by Professor Layton
reviewed on WII
Surprise, surprise. Just when we thought we had Wii’s latest franchise Art Style figured out, Nintendo throws a curve ball at us. What many expected to be the US counterpart to the infamous Japan-only Bit Generations series really turned out to be a series boasting elegant design, polished graphics, and pick-up-and-play controls. Behold, the second game in the series, Art Style: Cubello.
With the tsunami of puzzle games hitting WiiWare, many may be disappointed to hear that Cubello is yet another one. That doesn’t mean that it is another generic puzzle game not worthy of your attention. Beyond a shadow of a doubt, Cubello is one of the most impressive and unique puzzle games to hit any system in the past decade.
Raising the Bar
Cubello is an amazingly simple three-dimensional puzzle game that mixes the strategy and feel of a traditional puzzle game with the precision and reflexes required in a shooter. Taking the aspects of these two genres, Nintendo has used the Wii’s unique capabilities as an emulsifier to make them go hand-in-hand.
That is only the surface of Cubello, though. What the game truly excels at is raising the bar for the genre. Like Art Style: Orbient, Cubello is best played in short sessions instead of countless hours. Playing it that way you will notice that the game’s concept doesn’t get old, a problem that many of its peers are experiencing. The concept is so well executed that it is pretty hard to get bored of playing it.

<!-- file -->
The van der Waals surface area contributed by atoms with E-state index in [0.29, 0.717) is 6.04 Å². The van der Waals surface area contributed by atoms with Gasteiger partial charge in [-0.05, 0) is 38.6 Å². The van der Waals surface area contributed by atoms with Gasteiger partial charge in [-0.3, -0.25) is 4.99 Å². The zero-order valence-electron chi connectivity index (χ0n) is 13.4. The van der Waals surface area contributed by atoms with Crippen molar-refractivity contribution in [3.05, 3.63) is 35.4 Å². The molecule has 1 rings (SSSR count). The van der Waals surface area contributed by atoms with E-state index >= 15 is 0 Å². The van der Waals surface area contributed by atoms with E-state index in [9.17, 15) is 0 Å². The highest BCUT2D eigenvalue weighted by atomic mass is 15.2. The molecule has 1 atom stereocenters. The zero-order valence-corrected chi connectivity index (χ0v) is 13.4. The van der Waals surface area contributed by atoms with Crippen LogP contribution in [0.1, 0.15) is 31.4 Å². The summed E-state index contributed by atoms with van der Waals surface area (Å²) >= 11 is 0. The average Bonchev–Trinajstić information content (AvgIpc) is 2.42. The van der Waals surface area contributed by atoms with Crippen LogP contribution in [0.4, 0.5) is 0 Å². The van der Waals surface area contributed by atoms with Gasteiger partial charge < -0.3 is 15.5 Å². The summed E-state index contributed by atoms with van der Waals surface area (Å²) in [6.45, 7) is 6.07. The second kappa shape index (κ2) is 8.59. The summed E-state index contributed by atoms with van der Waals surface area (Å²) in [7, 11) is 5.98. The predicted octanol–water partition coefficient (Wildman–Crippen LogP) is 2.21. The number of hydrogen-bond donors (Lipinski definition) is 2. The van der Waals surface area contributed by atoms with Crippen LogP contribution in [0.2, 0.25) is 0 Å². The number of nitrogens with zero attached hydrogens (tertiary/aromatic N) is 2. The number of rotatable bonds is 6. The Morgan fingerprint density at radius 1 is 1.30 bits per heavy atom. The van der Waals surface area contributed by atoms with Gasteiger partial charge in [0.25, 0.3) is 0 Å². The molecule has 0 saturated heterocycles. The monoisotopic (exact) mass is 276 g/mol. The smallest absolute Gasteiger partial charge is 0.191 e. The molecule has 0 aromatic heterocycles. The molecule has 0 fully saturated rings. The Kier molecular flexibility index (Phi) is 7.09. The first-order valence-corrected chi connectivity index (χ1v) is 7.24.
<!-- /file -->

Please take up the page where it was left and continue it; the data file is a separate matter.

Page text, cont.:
Each puzzle -or stage- in Cubello consists of a large array of multi-colored cubes that form into a large object referred to as a Cubello. This object rotates and floats around the screen as you play, making it difficult to solve the puzzle. The objective of each level is to launch colored cubes from your magazine, a bar on the side that contains cubes, at the Cubello in order to destroy cubes so that a single, unique cube remains. To add strategy to the game, your magazine can only hold ten cubes.
Once four or more cubes of the same color come in contact with each other, they disappear from the playing field. It doesn’t matter how the cubes are connected; the main thing to remember is that they must touch each other. Yes, that means that diagonals aren’t acceptable, but on the bright side, every other combination works! Four in a row, column, square, rectangle, polygon, etc – it all works.
Centre of the Cubello
By making cubes disappear from the Cubello, any detached cubes will come crashing to the core, sometimes resulting in additional cubes disappearing. Throughout various points in each stage, additional cubes may be randomly added to the Cubello, often ruining your strategy. Yes, that’s right, there is some strategy in Cubello. Just randomly firing cubes won’t get you through the level. Each cube you fire increases the number of turns and you lose a cube from your magazine. When your magazine hits 0, it is game over.
Worthy of your points?
Things just keep getting better, don’t they? Thankfully, the sound and visuals keep with the pattern as well. Crisp and clean visuals accompany a robust array of sound effects and soothing background music. Topping everything off is the excellent voice that speaks every time you fire at a cube. Though I liked the addition of this voice, I can easily understand why some people may not like it.
Clocking in at only 47 blocks and 600 Wii Points, Cubello is easily one of the most impressive WiiWare games. When I think of WiiWare, I think of games that have a lot to offer but wouldn’t be worth a retail purchase. Cubello fits right under that thought and thankfully, the game is enjoyable. Like Orbient, this is a must-have game, period.
No Pros and Cons at this time